THE DYING SOLDIER BOY.

By A. B. Cunningham, of Louisiana.

Air—“Maid of Monterey.”

Upon Manassas’ bloody plain a soldier boy lay dying!
The gentle winds above his form in softest tones were sighing;
The god of day had slowly sank beneath the verge of day,
And the silver moon was gliding above the milky way.

The stars were shining brightly, and the sky was calm and blue,
Oh, what a beautiful scene was this for human eyes to view!
The river roll’d in splendor, and the wavelets danc’d around,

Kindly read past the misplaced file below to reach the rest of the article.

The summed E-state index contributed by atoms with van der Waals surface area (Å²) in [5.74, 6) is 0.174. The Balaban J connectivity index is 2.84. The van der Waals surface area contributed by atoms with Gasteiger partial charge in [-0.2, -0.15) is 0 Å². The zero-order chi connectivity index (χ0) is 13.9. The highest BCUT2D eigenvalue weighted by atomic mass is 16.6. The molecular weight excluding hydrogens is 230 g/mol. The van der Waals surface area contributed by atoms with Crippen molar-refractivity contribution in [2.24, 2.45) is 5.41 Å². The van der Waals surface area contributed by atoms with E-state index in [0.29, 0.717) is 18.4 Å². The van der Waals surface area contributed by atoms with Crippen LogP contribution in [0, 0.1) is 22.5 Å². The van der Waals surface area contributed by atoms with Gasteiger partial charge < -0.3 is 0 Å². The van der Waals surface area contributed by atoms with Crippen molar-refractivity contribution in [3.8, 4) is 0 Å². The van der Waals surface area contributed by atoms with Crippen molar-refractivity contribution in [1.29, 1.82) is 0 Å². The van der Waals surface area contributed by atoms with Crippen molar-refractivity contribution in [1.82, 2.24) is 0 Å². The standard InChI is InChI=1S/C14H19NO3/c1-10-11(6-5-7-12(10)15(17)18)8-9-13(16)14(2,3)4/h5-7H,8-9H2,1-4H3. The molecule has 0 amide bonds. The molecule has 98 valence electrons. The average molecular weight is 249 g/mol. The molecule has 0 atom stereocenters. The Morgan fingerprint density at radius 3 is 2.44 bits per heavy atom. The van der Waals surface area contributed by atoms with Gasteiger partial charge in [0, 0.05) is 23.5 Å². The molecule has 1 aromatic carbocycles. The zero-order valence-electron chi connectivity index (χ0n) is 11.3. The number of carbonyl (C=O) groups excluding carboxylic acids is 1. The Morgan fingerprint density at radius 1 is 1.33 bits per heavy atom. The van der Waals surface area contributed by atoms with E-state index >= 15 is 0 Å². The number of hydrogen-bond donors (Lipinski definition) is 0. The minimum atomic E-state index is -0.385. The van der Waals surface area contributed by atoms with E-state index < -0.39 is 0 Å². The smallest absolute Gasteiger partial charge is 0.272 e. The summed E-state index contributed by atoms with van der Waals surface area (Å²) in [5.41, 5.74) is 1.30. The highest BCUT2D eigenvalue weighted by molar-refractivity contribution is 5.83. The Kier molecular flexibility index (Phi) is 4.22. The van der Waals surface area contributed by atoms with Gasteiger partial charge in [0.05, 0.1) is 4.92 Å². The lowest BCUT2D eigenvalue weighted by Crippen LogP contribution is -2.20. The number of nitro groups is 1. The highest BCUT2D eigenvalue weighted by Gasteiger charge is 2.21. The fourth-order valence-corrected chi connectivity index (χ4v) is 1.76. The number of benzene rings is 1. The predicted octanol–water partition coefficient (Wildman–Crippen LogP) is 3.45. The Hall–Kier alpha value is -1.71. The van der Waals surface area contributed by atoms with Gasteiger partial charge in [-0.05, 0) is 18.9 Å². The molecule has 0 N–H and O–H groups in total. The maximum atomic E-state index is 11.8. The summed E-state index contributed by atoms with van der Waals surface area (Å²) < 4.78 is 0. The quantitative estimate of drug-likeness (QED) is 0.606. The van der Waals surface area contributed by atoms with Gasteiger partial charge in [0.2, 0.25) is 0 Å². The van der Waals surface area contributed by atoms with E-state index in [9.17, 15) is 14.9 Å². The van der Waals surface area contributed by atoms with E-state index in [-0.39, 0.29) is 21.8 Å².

But the banks were strew’d with dead men, and gory was the ground.

But the hero-boy lay dying, and his thoughts were very deep,
For the death-wound in his young side was wafting him to sleep;
The thought of home and kindred away on a distant shore,
All of whom he must relinquish, and never see them more.

And as the night-breeze passed by, in whispers o’er the dead,
Sweet memories of olden days came rushing to his head;
But his mind was weak and deaden’d, so he turned from where he lay,
As the Death-angel flitted by, and call’d his soul away!